• Songs or genres of music to which, in the past, you listened while using addictive substances or engaging in addictive behaviors
  • People with whom, in the past, you used addictive substances or engaged in addictive behaviors, or people who cause emotions that drive you towards using addictive substances
  • Physical environments where you used to use addictive substances or engage in addictive behaviors
  • Being in a situation where the addictive substances are easily accessible
  • Being in the presence of people while they are using addictive substances or engaging in addictive behaviors
  • Feeling extreme stress or anxiety

We encourage you to be specific. Using our general guide above, make your own list of the sounds, sights, smells, people, places, and situations that you expect will be triggers for you and that would put you in danger of relapsing. When you are making Halloween plans, make a firm commitment to avoid these triggers. Also, resolve to immediately leave any situation where you feel triggers are affecting you. Don’t be afraid to ask a loved one or friend for help; another person can hold you accountable to avoiding the items on your list can further increase your determination to stay sober.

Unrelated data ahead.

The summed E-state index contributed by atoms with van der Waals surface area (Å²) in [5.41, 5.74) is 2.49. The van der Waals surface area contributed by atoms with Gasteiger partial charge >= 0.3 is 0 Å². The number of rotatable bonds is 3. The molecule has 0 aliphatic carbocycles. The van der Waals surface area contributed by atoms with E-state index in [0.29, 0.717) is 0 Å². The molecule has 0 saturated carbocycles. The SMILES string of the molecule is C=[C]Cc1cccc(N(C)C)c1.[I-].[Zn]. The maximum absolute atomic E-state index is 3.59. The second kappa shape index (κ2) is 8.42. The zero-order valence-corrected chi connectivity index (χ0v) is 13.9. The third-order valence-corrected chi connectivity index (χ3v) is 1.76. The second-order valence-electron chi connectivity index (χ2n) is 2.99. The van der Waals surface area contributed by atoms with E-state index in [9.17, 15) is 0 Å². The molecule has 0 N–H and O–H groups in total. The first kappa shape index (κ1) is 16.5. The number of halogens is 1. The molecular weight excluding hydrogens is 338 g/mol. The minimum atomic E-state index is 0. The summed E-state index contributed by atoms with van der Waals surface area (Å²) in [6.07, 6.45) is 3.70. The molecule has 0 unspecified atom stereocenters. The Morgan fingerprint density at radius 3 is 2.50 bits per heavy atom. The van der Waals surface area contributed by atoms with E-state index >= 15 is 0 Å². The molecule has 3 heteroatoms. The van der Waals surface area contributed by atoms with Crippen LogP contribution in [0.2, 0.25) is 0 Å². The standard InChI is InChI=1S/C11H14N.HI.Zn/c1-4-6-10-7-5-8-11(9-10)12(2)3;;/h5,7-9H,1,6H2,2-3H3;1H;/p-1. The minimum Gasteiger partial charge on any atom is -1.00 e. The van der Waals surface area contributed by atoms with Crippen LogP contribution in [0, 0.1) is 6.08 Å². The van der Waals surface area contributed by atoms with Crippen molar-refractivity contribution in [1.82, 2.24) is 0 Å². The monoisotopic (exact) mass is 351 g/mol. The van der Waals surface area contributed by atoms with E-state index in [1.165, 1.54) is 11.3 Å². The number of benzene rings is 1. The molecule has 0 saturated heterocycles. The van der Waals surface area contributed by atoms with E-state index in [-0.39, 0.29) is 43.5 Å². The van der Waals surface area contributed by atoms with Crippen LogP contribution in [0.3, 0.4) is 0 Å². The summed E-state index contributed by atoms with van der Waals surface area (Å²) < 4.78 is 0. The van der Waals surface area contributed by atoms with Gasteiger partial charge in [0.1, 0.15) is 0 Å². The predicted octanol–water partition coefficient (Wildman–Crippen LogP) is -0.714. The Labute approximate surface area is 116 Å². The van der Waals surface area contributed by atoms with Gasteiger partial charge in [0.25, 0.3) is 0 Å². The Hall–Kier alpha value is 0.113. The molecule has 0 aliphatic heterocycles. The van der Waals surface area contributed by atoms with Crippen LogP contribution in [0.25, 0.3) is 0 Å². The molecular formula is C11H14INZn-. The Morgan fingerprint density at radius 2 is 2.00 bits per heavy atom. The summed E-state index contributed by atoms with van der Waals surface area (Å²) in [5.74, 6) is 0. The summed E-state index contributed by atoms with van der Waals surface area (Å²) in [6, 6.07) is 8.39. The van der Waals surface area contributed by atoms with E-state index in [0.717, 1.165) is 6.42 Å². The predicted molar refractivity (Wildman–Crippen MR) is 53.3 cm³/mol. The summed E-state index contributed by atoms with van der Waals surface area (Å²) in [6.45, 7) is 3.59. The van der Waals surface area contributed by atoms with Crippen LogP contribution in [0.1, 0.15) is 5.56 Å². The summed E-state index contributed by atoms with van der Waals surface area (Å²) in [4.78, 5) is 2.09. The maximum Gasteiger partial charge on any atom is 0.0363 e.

Reward Cues and Crossover Addiction

A reward cue can also cause cravings for other rewarding substances to which you weren’t previously addicted, such as a sudden craving for cannabis where previously only alcohol addiction existed.[i][ii][iii][iv] This means that exposure to triggers may increase the risk of overindulging in other addictive substances or behaviors, even though they may not have been problems for you in the past. While you should take precautions to ensure that you don’t have access to the things to which you were previously addicted, you should also be aware of the additional possibility that triggers may cause you to crave other addictive substances. That’s why planning is important. If you leave things up to chance and don’t use mindful strategies, you may end up in an uncomfortable situation or at risk of sacrificing your hard work in recovery.

Forming a New Social Identity